More than 75,000 people have visited the French Bible Society’s large-scale exhibition ‘The Bible, Heritage of Humanity’ since it was launched three years ago at UNESCO. Between February 5 and March 16, the exhibition is running in the city library in Marseille, France’s second-largest city. This venue attracts around 5,000 visitors daily.
Support from politicians
Local politicians’ support for and great enthusiasm about the exhibition will make a significant contribution to its success in Marseille.
“The exhibition ‘The Bible, Heritage of Humanity’ is being held here as part of the European Capital of Culture year,” says Arlette Fructus, Deputy Mayor of Marseille. “We were really keen for this exhibition to be one of the key elements, one of the high-profile cultural events.”
‘This makes a lot of sense in Marseille’
“This makes a lot of sense in Marseille,” she adds. “We feel strongly that living alongside other people means getting to know them, understanding them and being tolerant. The Bible is one of the foundational elements of humanity, it gives us clear guidelines and it must be made known and explained, as should all other sacred texts.”
The exhibition presents the Bible from cultural, historical and literary perspectives. This non-confessional approach is proving successful everywhere the exhibition is staged, ensuring that it is welcome in places of culture and learning.
Entering into the heart of culture
“It’s not a question here of the Bible as an element of the Christian faith, which would have been appropriate in other venues, but of an exhibition that is relevant to all the people of Marseille, presenting the Bible as an object of knowledge,” emphasised Christian Laget, Director General of Marseille’s libraries, at the opening of the exhibition.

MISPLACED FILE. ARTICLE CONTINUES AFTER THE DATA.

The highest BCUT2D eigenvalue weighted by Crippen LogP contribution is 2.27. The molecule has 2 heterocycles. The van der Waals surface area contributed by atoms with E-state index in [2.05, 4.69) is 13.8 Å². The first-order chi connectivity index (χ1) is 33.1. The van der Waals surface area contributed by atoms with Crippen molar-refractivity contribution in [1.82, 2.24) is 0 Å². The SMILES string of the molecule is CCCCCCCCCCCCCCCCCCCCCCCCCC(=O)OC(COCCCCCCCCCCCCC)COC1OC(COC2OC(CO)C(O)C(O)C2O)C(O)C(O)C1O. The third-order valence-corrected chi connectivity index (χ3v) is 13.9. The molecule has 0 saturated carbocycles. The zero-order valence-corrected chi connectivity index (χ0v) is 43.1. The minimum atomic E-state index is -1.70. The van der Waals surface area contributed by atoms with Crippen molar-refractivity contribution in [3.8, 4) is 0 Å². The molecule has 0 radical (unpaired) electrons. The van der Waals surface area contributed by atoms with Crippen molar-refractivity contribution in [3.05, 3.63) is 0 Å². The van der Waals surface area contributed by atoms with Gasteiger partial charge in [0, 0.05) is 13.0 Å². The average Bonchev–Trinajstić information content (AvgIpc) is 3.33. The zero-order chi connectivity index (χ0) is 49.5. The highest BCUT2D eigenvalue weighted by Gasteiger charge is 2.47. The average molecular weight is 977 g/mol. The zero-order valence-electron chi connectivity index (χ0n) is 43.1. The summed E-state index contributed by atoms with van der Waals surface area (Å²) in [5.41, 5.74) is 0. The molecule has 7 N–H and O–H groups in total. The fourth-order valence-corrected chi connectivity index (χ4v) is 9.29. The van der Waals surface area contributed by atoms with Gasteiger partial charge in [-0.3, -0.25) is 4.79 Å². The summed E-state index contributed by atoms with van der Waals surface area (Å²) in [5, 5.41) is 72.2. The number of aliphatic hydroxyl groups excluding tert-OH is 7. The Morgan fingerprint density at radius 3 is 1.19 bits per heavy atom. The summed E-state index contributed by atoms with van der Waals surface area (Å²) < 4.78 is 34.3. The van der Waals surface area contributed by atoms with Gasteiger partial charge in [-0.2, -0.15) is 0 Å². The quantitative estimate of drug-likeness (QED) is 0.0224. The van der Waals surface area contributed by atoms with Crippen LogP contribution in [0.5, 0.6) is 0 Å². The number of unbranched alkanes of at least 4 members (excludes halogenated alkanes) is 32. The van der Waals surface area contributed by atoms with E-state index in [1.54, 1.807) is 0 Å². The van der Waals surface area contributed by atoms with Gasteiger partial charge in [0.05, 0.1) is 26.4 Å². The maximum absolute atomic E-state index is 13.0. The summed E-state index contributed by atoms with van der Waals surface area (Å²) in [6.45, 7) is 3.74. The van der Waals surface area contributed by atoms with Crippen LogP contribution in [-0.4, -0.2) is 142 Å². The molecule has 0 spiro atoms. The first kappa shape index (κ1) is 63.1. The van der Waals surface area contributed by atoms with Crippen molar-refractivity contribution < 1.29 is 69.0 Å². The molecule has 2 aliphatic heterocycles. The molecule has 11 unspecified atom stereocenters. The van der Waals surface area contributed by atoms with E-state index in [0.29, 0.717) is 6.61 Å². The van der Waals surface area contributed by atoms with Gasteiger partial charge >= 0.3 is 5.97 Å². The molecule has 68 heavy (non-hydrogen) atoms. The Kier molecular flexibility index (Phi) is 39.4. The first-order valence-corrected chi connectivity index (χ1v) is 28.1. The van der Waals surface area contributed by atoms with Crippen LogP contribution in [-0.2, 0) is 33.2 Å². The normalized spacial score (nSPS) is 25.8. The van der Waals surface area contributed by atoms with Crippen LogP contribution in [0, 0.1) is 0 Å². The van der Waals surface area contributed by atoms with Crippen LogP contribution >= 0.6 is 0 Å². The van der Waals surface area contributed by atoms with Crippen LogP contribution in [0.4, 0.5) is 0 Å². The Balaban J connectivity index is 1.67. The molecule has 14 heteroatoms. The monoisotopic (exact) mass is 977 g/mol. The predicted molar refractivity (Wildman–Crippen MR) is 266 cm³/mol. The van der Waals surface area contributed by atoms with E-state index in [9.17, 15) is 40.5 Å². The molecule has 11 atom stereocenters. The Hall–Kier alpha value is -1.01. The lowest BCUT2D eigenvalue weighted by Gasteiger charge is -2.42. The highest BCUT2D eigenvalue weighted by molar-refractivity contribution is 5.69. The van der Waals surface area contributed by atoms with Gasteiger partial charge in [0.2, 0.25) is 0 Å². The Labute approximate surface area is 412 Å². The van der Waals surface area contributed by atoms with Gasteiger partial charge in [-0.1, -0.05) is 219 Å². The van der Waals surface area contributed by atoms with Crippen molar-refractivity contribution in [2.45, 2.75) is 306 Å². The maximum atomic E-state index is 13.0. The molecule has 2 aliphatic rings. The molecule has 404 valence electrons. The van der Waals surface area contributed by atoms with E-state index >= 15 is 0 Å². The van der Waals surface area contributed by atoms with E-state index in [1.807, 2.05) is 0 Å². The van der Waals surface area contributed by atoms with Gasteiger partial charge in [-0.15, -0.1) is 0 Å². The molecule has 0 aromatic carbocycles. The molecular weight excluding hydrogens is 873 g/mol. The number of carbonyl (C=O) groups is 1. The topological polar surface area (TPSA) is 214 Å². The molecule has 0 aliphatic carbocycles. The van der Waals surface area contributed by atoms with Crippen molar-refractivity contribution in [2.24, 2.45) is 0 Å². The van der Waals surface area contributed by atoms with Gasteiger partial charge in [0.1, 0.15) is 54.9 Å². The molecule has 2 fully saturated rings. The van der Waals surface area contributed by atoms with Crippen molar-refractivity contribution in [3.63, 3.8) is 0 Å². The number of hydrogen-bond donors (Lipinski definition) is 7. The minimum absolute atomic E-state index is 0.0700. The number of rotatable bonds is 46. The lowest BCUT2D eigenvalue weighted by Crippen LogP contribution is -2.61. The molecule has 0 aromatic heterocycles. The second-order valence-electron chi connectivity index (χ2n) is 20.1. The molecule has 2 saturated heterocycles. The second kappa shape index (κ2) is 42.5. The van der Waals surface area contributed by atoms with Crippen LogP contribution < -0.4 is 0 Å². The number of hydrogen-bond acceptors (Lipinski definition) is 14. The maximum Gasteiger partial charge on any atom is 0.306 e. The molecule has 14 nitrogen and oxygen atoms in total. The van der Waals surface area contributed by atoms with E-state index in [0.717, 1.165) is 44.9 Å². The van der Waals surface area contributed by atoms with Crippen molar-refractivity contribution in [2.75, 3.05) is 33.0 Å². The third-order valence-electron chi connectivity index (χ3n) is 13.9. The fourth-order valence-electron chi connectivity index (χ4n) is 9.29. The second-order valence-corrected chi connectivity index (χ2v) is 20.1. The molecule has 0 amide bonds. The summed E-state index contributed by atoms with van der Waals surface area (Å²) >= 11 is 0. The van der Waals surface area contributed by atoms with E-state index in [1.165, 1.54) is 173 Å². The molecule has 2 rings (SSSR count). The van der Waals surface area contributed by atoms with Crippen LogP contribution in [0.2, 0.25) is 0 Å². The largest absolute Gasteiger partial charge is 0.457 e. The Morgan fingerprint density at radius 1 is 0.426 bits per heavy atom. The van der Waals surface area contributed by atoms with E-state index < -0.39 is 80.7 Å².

“The Bible is a source of knowledge for individuals and of reassurance for the world,” said Daniel Hermann from the city’s Department of Culture. “Reading the Bible is also a way of experiencing life. It’s very important to read it.”
With the staging of the Bible exhibition in Marseille has come the publication of a catalogue, something which many visitors have requested over the last few years.
The catalogue takes up the exhibition’s six themes and also presents several possible angles for tackling the Bible: the origins of the Bible, the transmission of the Bible, Bible translation, the worlds of the Bible, the Bible and culture and a book of encounters. Each reader can choose the approach that he or she finds most interesting.
At the end of the catalogue, readers will find a wide range of resources designed to help them look at the Bible in more detail. These include a glossary, a bibliography and details of various Bible editions.
‘For everyone who has plans for their life’
We hear finally from Gérard Detaille, Vice-President of the Museum of Civilisations from Europe and the Mediterranean.
“The Bible is a spring from which we can refresh ourselves. It’s for all believers, it’s for everyone who has plans for their life.”